Anderson B.,University of California at Davis | Phillips B.,University of California at Davis | Hunt J.,University of California at Davis | Largay B.,Elkhorn Slough National Estuarine Research Reserve | And 2 more authors.
Environmental Toxicology and Chemistry | Year: 2011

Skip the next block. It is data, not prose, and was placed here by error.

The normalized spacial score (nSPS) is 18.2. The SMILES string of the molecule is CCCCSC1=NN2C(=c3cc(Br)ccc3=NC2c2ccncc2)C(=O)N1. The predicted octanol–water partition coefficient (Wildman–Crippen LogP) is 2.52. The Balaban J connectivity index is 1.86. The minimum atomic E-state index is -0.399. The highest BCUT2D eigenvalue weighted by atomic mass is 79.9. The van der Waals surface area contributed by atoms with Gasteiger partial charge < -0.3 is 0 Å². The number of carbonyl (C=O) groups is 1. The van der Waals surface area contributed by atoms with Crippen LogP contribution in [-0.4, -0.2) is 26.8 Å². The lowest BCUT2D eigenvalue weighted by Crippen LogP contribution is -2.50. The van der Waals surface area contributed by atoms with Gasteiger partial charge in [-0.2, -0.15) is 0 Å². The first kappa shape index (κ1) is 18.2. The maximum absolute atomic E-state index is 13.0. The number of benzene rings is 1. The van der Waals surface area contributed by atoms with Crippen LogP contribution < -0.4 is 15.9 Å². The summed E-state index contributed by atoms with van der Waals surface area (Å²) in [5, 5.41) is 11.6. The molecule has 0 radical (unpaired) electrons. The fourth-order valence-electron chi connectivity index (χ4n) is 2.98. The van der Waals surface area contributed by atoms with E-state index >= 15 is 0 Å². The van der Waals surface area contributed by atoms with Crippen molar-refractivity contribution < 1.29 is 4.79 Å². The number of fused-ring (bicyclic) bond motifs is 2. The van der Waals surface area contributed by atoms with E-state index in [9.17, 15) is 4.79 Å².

The California, USA, central coast is one of the most productive agricultural areas in the world, and numerous stakeholders are working there to implement conservation practices to reduce contaminated runoff. Practices include vegetated treatment systems (VTS) designed to promote contaminant reduction and breakdown. The current study evaluated the effectiveness of a vegetated drainage ditch incorporating a sedimentation basin, a vegetated section, and a Landguard organophosphate-A (OP-A) enzyme dosing system. The VTS was constructed on a working farm and was designed to remove organophosphate and pyrethroid pesticides, the primary pesticides causing toxicity in Salinas Valley watersheds. The present study was conducted during five separate irrigation events on tailwater runoff containing mixtures of pesticides and suspended sediments. Water samples were collected at four stations within the system, and these were subjected to chemical analyses and tested for toxicity to Ceriodaphnia dubia. All inflow samples were highly toxic to C. dubia, and this was largely because of diazinon. Treatment of diazinon-contaminated runoff was only partially effective using aquatic vegetation. All diazinon remaining after vegetated treatment was effectively removed after treatment with the Landguard OP-A enzyme. Chemical analysis of the VTS water samples showed that pyrethroid and organochlorine pesticide concentrations in water were greatly reduced in the sedimentation section of the ditch, and these pesticides were further reduced in the vegetated section of the ditch. The overall conclusion from these analyses is that the VTS was effective at reducing the more hydrophobic organochlorine and pyrethroid pesticides from water. The water-soluble pesticide diazinon was not sufficiently removed during the VTS residence times observed in this study; however, residual diazinon was effectively removed using Landguard OP-A. © 2011 SETAC. Source